This has been a decennium horribilis (horrible decade) for knee arthroscopy research, showing in study after study that common knee surgeries don't work. Why is this? While there could be many reasons, I'd like to propose a new one: the surgery kills stem cells in the knee that are needed to maintain the health of the joint.
Does the Knee Have Stem Cells?
It might surprise you that your knee has resident stem cells. In fact, it has stem cells that live in the fat pads and the synovial fluid and membranes. What do they do? They're likely involved in the maintenance of the joint tissues, such as ligaments, cartilage, and meniscus. Hence, keeping those stem cells in tip-top shape would be important.
What Happens During Knee Arthroscopy?
Knee arthroscopy is one of the most common surgical procedures in the United States and in many developed countries. It involves filling the knee joint with water, making incisions in the skin, inserting an arthroscope, cutting out things that are in the way to improve the view, and then either looking around and/or doing something. In order to optimize the view, as things like cutting, stitching, or placing implants are accomplished, the joint is irrigated with a constant flow of water.
Irrigation of the Knee Reduces Resident Stem Cells
A new study was just published on the use of a device to dislodge stem cells during knee arthroscopy. While the reason to use the device is questionable, one of the most interesting findings was that irrigation of the knee during knee arthroscopy depleted the stem cell content by 400%! This makes sense, as we have water flowing aggressively through the joint for most of the procedure. Here's what the study authors said:
"Samples of subsequent irrigation fluid indicated that MSC numbers on average decreased 4-fold over the course of surgery, suggesting that standard orthopaedic practice depletes the joint of stem cells."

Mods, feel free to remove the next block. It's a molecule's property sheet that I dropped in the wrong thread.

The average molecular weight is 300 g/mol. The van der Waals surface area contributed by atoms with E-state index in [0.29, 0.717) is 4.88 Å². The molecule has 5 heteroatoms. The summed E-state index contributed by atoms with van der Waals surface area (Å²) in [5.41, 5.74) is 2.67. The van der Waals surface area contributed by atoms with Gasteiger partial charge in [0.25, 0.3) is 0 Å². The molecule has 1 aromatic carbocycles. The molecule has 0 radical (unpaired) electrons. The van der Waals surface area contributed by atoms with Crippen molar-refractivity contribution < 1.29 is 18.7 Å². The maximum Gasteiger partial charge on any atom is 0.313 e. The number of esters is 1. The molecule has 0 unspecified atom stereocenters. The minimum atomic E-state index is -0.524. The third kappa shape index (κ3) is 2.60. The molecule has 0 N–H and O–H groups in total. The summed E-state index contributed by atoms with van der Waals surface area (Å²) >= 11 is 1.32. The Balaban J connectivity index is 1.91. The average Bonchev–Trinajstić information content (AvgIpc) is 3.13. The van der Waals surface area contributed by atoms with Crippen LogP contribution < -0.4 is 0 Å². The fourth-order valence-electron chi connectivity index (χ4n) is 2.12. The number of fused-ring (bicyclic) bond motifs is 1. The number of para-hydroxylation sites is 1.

Major Stem Cell Reservoirs of the Knee Are "In the Way," So Parts of Them Are Commonly Removed
We've known for some time that the fat pads within the knee have loads of stem cells (ref 1, ref 2, ref 3). Prior to these discoveries, it used to be thought that these fat pads functioned only as a cushion. However, not everyone has gotten the memo that they may be critical for the health of the knee.
For example, when an arthroscope is first placed in a joint, many times the infrapatellar fat pad is in the way. Hence, parts of it can be removed to improve the view. In addition, there's another fat pad that can surround the ACL ligament and yet another around the kneecap. So any removal of any of these fat pads is likely not helping anybody.
Surgeons Commonly Inject Toxic Substances
Many surgeons typically inject steroids or Marcaine to reduce inflammation or to provide anesthesia after the procedure. However, these substances are now known to kill stem cells. So why is this still being done?
Most surgeons believe that steroids are harmless. The problem is that the doses commonly used are way too high (by about 1 million times). In the nanogram-dose range, they're not harmful and may help stem cells. In the one-million-times-too-concentrated version (milligram), steroids are toxic to stem cells.
In my experience, most surgeons also don't know that some local anesthetics are toxic to stem cells. For example, common local anesthetics, like Marcaine and lidocaine, can kill stem cells dead at low doses. For Marcaine, that's ultralow levels.
So What Can You Do to Protect Yourself?
First, the research shows that many knee arthroscopy procedures, like debridement and meniscectomy, are ineffective, so please don't sign up for these procedures. Second, if you really need these procedures, here's what you should request:
1. Gas arthroscopy—most surgeons have abandoned it, but you can do this procedure without depleting the stem cell content through irrigation. There was a concern early on about air embolism, but it turns out that when low pressures are used, these concerns were overblown and that gas may actually reduce the patients postop pain.
2. No removal of fat-pad tissue—the surgery may take longer and be more technically difficult, but your knee may thank you.
3. Avoid all toxic anti-inflammatories and anesthetics—your surgeon can inject specially compounded nanogram anti-inflammatories and ropivacaine (an anesthetic that's more stem cell friendly that's normally used in labor-and-delivery wards).
The upshot? You likely don't need the knee surgery that's being recommended. However, if you do, then please make sure the surgeon doesn't kill any of your natural stem cells in the knee. You need every one of those you can get!